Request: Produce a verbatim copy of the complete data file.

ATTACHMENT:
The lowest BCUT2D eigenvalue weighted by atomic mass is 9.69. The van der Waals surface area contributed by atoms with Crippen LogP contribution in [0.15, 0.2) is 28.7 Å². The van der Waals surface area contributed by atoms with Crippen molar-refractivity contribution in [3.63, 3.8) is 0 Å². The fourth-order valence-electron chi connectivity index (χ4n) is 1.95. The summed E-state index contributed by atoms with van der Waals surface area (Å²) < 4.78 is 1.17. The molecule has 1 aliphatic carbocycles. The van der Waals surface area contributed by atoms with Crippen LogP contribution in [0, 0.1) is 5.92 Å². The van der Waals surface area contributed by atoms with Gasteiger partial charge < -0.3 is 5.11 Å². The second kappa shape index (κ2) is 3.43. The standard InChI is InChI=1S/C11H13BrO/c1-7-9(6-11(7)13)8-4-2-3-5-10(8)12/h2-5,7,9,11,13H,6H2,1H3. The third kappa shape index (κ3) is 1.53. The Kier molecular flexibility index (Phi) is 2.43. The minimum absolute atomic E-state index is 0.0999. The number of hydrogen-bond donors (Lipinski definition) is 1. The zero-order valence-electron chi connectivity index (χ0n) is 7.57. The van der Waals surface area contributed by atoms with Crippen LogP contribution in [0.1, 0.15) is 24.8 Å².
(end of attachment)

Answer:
The lowest BCUT2D eigenvalue weighted by atomic mass is 9.69. The van der Waals surface area contributed by atoms with Crippen LogP contribution in [0.15, 0.2) is 28.7 Å². The van der Waals surface area contributed by atoms with Crippen molar-refractivity contribution in [3.63, 3.8) is 0 Å². The fourth-order valence-electron chi connectivity index (χ4n) is 1.95. The summed E-state index contributed by atoms with van der Waals surface area (Å²) < 4.78 is 1.17. The molecule has 1 aliphatic carbocycles. The van der Waals surface area contributed by atoms with Crippen LogP contribution in [0, 0.1) is 5.92 Å². The van der Waals surface area contributed by atoms with Gasteiger partial charge < -0.3 is 5.11 Å². The second kappa shape index (κ2) is 3.43. The standard InChI is InChI=1S/C11H13BrO/c1-7-9(6-11(7)13)8-4-2-3-5-10(8)12/h2-5,7,9,11,13H,6H2,1H3. The third kappa shape index (κ3) is 1.53. The Kier molecular flexibility index (Phi) is 2.43. The minimum absolute atomic E-state index is 0.0999. The number of hydrogen-bond donors (Lipinski definition) is 1. The zero-order valence-electron chi connectivity index (χ0n) is 7.57. The van der Waals surface area contributed by atoms with Crippen LogP contribution in [0.1, 0.15) is 24.8 Å².